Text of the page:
Download PDFPDF

Parents' perceptions of disclosure of the diagnosis of cerebral palsy
Compose Response

Plain text

  • No HTML tags allowed.
  • Web page addresses and e-mail addresses turn into links automatically.
  • Lines and paragraphs break automatically.
Author Information
First or given name, e.g. 'Peter'.
Your last, or family, name, e.g. 'MacMoody'.
Your email address, e.g.
Your role and/or occupation, e.g. 'Orthopedic Surgeon'.
Your organization or institution (if applicable), e.g. 'Royal Free Hospital'.
Statement of Competing Interests


  • Responses are moderated before posting and publication is at the absolute discretion of BMJ, however they are not peer-reviewed
  • Once published, you will not have the right to remove or edit your response. Removal or editing of responses is at BMJ's absolute discretion
  • If patients could recognise themselves, or anyone else could recognise a patient from your description, please obtain the patient's written consent to publication and send them to the editorial office before submitting your response [Patient consent forms]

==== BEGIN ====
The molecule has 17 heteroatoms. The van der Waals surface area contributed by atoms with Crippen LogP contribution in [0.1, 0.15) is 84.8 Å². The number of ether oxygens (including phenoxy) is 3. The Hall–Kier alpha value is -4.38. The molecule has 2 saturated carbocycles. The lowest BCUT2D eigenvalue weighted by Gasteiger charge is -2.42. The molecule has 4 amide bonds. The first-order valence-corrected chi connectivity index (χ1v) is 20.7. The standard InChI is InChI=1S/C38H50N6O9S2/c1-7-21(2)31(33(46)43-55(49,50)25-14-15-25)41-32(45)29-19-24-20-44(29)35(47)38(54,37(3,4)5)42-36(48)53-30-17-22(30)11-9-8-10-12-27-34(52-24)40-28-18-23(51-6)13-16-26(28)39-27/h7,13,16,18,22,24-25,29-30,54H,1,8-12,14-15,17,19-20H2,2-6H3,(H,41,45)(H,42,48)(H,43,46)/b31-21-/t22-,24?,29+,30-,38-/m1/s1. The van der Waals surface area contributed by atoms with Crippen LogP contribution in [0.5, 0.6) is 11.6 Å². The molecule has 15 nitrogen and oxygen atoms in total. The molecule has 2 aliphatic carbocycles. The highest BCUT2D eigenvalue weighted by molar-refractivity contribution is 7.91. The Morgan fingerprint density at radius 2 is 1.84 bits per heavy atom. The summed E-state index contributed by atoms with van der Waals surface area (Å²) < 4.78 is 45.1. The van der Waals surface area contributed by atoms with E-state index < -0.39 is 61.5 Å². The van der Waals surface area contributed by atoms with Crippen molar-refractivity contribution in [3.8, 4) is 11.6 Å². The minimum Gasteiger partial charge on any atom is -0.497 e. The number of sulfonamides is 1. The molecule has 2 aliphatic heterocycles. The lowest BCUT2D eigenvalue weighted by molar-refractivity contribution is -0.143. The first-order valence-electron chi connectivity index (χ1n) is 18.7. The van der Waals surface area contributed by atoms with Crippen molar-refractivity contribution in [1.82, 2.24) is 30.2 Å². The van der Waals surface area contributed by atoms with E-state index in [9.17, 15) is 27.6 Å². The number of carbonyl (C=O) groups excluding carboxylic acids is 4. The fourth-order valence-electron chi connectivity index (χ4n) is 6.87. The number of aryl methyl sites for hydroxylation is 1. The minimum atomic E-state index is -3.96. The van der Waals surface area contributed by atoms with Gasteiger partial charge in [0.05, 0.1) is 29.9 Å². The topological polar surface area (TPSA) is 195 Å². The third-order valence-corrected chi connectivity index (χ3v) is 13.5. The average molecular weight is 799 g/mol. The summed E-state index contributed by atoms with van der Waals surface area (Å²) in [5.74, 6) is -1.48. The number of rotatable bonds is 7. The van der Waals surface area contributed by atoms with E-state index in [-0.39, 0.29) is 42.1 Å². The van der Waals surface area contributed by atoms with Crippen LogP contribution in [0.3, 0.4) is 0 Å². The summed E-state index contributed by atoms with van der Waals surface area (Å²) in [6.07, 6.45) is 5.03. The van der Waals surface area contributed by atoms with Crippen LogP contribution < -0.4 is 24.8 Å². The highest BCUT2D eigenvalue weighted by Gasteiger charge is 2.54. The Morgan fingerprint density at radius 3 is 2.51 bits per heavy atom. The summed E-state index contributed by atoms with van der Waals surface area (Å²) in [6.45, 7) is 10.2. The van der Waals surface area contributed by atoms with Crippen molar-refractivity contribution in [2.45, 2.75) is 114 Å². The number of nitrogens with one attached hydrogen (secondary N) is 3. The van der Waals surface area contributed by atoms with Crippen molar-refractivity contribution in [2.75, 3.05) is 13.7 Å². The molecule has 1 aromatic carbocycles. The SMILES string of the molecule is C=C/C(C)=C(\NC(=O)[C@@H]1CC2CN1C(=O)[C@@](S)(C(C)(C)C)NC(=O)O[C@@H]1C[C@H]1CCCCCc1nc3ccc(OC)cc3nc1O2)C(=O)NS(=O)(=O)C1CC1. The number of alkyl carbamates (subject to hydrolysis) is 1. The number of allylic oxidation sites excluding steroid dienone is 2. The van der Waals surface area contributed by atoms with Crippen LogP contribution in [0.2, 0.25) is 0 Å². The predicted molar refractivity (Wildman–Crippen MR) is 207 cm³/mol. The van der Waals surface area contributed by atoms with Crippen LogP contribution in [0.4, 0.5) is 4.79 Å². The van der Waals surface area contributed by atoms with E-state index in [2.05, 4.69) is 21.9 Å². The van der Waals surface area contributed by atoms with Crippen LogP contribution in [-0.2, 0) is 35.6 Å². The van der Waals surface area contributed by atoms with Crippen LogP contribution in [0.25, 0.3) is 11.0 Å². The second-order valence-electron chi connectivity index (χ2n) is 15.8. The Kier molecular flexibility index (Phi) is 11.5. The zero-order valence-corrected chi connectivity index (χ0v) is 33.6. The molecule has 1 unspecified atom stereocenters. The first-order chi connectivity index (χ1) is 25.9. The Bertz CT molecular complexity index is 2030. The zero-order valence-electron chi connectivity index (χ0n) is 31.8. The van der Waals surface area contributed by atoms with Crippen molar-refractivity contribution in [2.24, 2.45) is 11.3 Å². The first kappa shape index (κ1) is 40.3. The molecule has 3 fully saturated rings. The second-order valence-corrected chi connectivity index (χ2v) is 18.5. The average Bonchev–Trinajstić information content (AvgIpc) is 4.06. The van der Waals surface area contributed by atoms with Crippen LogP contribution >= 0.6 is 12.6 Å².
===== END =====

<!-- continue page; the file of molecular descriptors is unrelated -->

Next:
• By submitting this response you are agreeing to our full [Response terms and requirements]

Vertical Tabs

Other responses

Jump to comment:

  • Published on:
    Presence of infants at the time of disclosure of diagnosis

    Thank you authors, for recommending valuable guidelines for disclosure of diagnosis. I believe they are really useful however I do feel presence of infants at the time of disclosure of the diagnosis is good practice but I would like to suggest caution because most of the times then, the parents are distracted by them and pay most of their attention in caring for them and making sure they are comfortable. I feel this mak...

    Show More
    Conflict of Interest:
    None declared.
  • Published on:
    Bad news will be unpleasant
    Dear Editor

    Bad news is called bad news because it is … bad news. To be told that their child has cerebral palsy is devastating for parents and it is naïve to expect parents to be anything other than deeply distressed.

    Baird et al interviewed parents to ask their views and feelings about how the bad news was broken to them.[1] Firstly, there are two sides to every story. They did not interview the doctors...

    Show More
    Conflict of Interest:
    None declared.